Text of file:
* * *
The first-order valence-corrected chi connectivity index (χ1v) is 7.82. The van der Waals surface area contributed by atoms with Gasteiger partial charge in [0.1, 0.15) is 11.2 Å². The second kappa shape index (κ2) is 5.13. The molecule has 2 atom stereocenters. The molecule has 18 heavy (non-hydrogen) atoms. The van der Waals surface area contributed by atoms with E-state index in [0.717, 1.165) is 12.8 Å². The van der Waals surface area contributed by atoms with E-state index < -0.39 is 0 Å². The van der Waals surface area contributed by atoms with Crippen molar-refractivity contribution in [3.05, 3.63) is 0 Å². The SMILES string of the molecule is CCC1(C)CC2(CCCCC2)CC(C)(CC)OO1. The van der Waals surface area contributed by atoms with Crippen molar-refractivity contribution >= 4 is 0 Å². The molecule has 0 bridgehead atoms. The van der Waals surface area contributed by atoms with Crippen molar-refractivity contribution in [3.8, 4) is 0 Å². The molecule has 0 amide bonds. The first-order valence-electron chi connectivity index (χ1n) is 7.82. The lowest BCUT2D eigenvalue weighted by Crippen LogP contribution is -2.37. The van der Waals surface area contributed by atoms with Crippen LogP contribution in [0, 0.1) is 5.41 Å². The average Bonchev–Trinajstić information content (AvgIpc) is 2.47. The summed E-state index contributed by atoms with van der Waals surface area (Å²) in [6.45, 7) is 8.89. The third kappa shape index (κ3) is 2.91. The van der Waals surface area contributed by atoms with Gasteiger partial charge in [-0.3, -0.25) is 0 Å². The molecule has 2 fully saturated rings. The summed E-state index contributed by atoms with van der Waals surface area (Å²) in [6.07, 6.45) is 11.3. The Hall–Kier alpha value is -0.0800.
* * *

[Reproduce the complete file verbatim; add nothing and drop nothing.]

The first-order valence-corrected chi connectivity index (χ1v) is 7.82. The van der Waals surface area contributed by atoms with Gasteiger partial charge in [0.1, 0.15) is 11.2 Å². The second kappa shape index (κ2) is 5.13. The molecule has 2 atom stereocenters. The molecule has 18 heavy (non-hydrogen) atoms. The van der Waals surface area contributed by atoms with E-state index in [0.717, 1.165) is 12.8 Å². The van der Waals surface area contributed by atoms with E-state index < -0.39 is 0 Å². The van der Waals surface area contributed by atoms with Crippen molar-refractivity contribution in [3.05, 3.63) is 0 Å². The SMILES string of the molecule is CCC1(C)CC2(CCCCC2)CC(C)(CC)OO1. The van der Waals surface area contributed by atoms with Crippen molar-refractivity contribution >= 4 is 0 Å². The molecule has 0 bridgehead atoms. The van der Waals surface area contributed by atoms with Crippen molar-refractivity contribution in [3.8, 4) is 0 Å². The molecule has 0 amide bonds. The first-order valence-electron chi connectivity index (χ1n) is 7.82. The lowest BCUT2D eigenvalue weighted by Crippen LogP contribution is -2.37. The van der Waals surface area contributed by atoms with Crippen LogP contribution in [0, 0.1) is 5.41 Å². The average Bonchev–Trinajstić information content (AvgIpc) is 2.47. The summed E-state index contributed by atoms with van der Waals surface area (Å²) in [6.45, 7) is 8.89. The third kappa shape index (κ3) is 2.91. The van der Waals surface area contributed by atoms with Gasteiger partial charge in [-0.3, -0.25) is 0 Å². The molecule has 2 fully saturated rings. The summed E-state index contributed by atoms with van der Waals surface area (Å²) in [6.07, 6.45) is 11.3. The Hall–Kier alpha value is -0.0800.